The Center for Connected Health is implementing several connected health programs for chronic disease patients at Partners HealthCare-affiliated hospitals in Boston, according to Kvedar. For example, one of the center’s initiatives is the Connected Cardiac Care program, which is being offered to heart failure patients at risk for frequent hospitalizations. Data from a pilot study found that Connected Cardiac Care can reduce rehospitalizations by improving patients’ understanding of their condition and providing ongoing nursing support and a review of vital signs, such as heart rate and blood pressure, while the patient is at home.
“This program allows patients to self-monitor and transmit their vital signs and symptoms to a telemonitoring nurse who helps patients understand the link between lifestyle choices and their disease, and, importantly, coordinates care with their physician,” says Kvedar.
Phone-based medical services give patients immediate access to physicians over the telephone. Instead of making an appointment and taking the trip to see the doctor in person, patients can receive a telephone consultation. “Patients love it,” says Michael Gorton, founder and CEO of TelaDoc Medical Services, a popular phone-based medical program. “We offer a guarantee that the doctor will call them back within three hours or their consultation is free. It’s a lot faster than having to wait for a face-to-face visit. And we’ve gotten better and better. In 2007, our average callback time was around 45 minutes. In 2008, that average time was under 25 minutes. A patient needs to talk to a doctor, and they call back within 25 minutes.”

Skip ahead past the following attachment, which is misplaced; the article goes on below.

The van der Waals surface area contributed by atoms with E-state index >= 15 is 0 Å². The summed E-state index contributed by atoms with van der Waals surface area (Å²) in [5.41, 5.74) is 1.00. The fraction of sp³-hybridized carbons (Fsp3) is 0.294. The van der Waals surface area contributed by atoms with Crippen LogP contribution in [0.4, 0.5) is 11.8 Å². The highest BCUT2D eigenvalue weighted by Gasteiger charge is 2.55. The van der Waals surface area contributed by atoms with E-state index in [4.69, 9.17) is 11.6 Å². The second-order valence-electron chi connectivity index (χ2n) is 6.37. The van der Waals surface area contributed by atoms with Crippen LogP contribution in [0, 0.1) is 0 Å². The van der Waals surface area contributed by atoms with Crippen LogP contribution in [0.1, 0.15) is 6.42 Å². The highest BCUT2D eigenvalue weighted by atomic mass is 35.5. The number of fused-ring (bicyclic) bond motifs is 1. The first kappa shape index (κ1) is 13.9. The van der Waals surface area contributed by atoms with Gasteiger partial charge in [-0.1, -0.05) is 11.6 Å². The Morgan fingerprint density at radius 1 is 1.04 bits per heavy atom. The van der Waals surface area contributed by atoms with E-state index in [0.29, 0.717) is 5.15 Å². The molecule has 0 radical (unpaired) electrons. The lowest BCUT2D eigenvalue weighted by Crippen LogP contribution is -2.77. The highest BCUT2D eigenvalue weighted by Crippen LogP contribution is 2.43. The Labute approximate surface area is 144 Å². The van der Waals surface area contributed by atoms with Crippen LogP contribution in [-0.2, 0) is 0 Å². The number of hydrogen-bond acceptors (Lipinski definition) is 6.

“We all know how long it takes to wait in a doctor’s waiting room,” adds former Wisconsin Gov Tommy Thompson, who serves on TelaDoc’s board of advisors. “Instead, you can stay home and call your doctor, and you’ll hear back almost right away. It’s adding a service to our healthcare system that is badly needed.”
Another benefit is that TelaDoc travels with you, says Thompson, who previously served as the secretary of Health and Human Services. “You can have a doctor any place, anywhere, and at any time,” he says. “That’s a luxury that most people don’t have. It fills a big void in the healthcare system, especially for the traveling public. Americans are so busy today. We’re always traveling and often getting sick, but we don’t know where to go to the doctor in a new city. But with TelaDoc, your doctor goes with you, and that’s something that’s very comforting.”
Gorton says that TelaDoc is not designed to replace that in-person consultation. “This isn’t designed to do everything,” he says. “It’s only designed to handle minor issues. But the doctor can listen to you, look at your medical record, and determine pretty quickly what your issue may be and whether you need to come in to see a doctor or not. It prevents you from making that visit when it’s not necessary.”